It’s less than a month to go before the biggest sporting and cultural event to be staged in the UK for a decade: the Birmingham 2022 Commonwealth Games. The Games are expected to be watched by more than one million ticketed spectators and reach a global broadcast audience of more than one billion.
With such a broad consumer reach, many brands and agencies may be tempted to benefit from the goodwill and public attention attracted by the Games and run Games-inspired marketing campaign(s). Of course, any such campaigns should be subjected to careful legal scrutiny before being run. The Birmingham 2022 Organising Committee (the LOC) own a host of intellectual property rights associated with the Games which brands should be careful of infringing, general advertising regulations will apply to marketing materials produced, and restrictive provisions in ticket terms and conditions may prohibit marketing at particular venues. These issues are not Games specific, but of course should be considered when producing marketing associated with any big sporting event, including the UEFA Women’s EUROs and the host of other events taking place this summer.
However, brands and agencies looking to run a Games themed campaign have one extra hoop to jump through: compliance with The Birmingham Commonwealth Games Act 2020, special legislation that places additional controls on unauthorised marketing around the Games.
The LOC has published useful accompanying guidance which brands and agencies should be aware of (accessible here) and also a no marketing rights protocol for organisers involved in delivering the Games (accessible here). Here’s a quick summary of the key points.
The LOC is granted a right to prevent businesses from making any “representation” that suggests an association between the business, its goods or services, and the Games. It’s a broad right that will prevent products bearing, and advertising using, direct references to the Games, as well as more creative forms of ambush marketing which don’t necessarily expressly refer to the Games but suggest an association through other means.
Any advertising which incorrectly suggests to the public that a brand is sponsoring the Games is likely to be in breach of the restriction, which doesn’t cease to have effect until 1 January 2023.
There are a number of exceptions, including where the representations use IP owned by the relevant brand and where the use of a representation is for the purpose of sharing information about the Games. However, these are limited and narrow in scope.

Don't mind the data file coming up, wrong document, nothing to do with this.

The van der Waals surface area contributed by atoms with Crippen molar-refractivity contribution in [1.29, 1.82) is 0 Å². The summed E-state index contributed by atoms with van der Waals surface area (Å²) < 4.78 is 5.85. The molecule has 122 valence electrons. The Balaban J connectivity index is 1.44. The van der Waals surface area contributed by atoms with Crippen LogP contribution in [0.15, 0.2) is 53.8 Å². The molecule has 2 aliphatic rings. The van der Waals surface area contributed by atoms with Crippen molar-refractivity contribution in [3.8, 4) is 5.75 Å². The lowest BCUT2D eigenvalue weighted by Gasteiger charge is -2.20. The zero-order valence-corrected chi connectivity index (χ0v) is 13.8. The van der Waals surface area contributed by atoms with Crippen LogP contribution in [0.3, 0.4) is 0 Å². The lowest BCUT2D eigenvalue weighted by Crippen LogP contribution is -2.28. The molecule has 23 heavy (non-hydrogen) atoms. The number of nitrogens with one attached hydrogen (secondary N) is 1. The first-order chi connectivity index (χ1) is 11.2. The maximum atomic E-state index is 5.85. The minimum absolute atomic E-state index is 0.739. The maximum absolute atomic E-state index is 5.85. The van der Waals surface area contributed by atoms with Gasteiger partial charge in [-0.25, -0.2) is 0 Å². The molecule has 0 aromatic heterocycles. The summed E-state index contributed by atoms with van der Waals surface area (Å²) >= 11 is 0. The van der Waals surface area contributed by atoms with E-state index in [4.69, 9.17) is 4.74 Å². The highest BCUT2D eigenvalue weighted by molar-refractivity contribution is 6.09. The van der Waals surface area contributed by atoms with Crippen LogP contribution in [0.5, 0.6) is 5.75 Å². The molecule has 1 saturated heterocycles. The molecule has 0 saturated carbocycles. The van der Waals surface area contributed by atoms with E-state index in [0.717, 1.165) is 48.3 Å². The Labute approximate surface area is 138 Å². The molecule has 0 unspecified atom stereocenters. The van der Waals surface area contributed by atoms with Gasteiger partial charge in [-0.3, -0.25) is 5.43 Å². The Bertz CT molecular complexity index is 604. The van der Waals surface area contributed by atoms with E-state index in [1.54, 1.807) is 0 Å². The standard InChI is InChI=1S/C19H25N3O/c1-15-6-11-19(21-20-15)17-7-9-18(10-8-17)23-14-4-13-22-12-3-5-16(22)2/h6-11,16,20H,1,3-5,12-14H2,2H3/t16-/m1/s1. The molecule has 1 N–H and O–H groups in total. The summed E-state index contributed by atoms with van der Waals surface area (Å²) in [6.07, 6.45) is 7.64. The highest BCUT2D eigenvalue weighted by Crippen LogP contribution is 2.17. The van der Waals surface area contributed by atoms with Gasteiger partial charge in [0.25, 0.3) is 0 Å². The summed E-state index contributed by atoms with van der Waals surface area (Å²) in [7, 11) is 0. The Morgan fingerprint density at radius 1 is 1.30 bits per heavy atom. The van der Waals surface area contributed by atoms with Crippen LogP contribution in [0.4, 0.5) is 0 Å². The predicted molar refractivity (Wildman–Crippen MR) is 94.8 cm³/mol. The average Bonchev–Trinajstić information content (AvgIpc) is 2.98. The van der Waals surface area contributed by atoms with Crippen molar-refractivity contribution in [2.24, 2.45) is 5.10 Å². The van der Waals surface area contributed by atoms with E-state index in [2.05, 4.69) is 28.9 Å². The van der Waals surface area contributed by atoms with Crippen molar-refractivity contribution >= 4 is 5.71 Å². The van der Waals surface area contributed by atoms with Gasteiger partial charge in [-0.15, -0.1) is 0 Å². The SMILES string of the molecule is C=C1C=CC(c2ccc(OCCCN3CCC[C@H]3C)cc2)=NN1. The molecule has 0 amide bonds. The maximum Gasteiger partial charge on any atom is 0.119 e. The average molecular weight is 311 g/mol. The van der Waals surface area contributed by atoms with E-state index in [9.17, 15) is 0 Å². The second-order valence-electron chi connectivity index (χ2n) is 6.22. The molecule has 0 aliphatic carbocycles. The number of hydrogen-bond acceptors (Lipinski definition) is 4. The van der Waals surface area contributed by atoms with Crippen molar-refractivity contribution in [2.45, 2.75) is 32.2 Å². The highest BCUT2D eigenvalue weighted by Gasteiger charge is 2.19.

It will be an offence to carry out advertising, or arrange or permit advertising, in the vicinity of “Games locations” during specified periods unless it has been authorised by the LOC.
The prohibition applies in fairly narrowly defined areas around venues (e.g. Edgbaston cricket ground and the Lee Valley Velopark) and includes physical advertising or trading on pavements that run alongside events being staged on public roads (e.g. the marathon). Any advertising activity designed as ambush marketing “by intrusion” (i.e. to get visibility for the brand in and around these “Games locations”), whether it be leafleting, giving away products to fans, putting up a banner or flying a blimp) will almost certainly be prevented.
Interestingly, brands are also prevented from displaying advertising on mobile devices used by members of the public when they are within the vicinity of the “Games locations” when the “advertising is done wholly for the purpose of, or with the principal intention of, promoting a product, service or business specifically to” those people.
Schedule 3 of the accompanying regulations (accessible here) details the specific “Games locations” and for each location, the period of time the prohibition is in force. These periods are generally during the Games and a couple of days either side.
A series of exceptions apply, including exceptions that again limit online intermediaries’ liability, for charities, and for newspapers and other periodicals.
Similarly, carrying out trading, or arranging or permitting trading, in the vicinity of “Games locations” is an offence.
“Trading” is defined quite widely and includes selling goods, providing a service and providing public entertainment for some form of monetary gain, or appealing for money (including for charitable purposes). The intention is to prevent street traders and hawkers, so exceptions are provided for shops and restaurants “adjoining a highway”.
The precise timings and locations for which the offence will apply, and additional exceptions, are the same as those that apply to the advertising offence referred to above.
It’s an offence to sell, offer to sell or advertise the sale of tickets for the Games without authorisation from the LOC.
From a marketing point of view, it’s important to note that “sale” includes giving a ticket to someone who pays, or agrees to pay, for other goods or services. As such, the unauthorised use of tickets as prizes in sales promotions will be an offence. This is also likely to be prohibited by the ticket terms and conditions.
The Birmingham Commonwealth Games Act 2020 severely limits what promotional activities businesses can engage in and even the most creative and opportunistic forms of ambush marketing risk falling foul of the law. Even though the guidance states that the legislation is “intended to be proportionate and not unnecessarily restrictive” and that it will be “enforced reasonably” it’s worth noting that the legislation grants LOC a host of enforcement actions, and businesses that get it wrong risk fines and reputational damage. They may also be ordered by a court to forfeit or destroy goods and/or pay damages.
With this in mind, we suggest that any brand or agency with concerns that their campaign may be “stepping too close to the line” receives a legal opinion on compliance with the legislation before running it.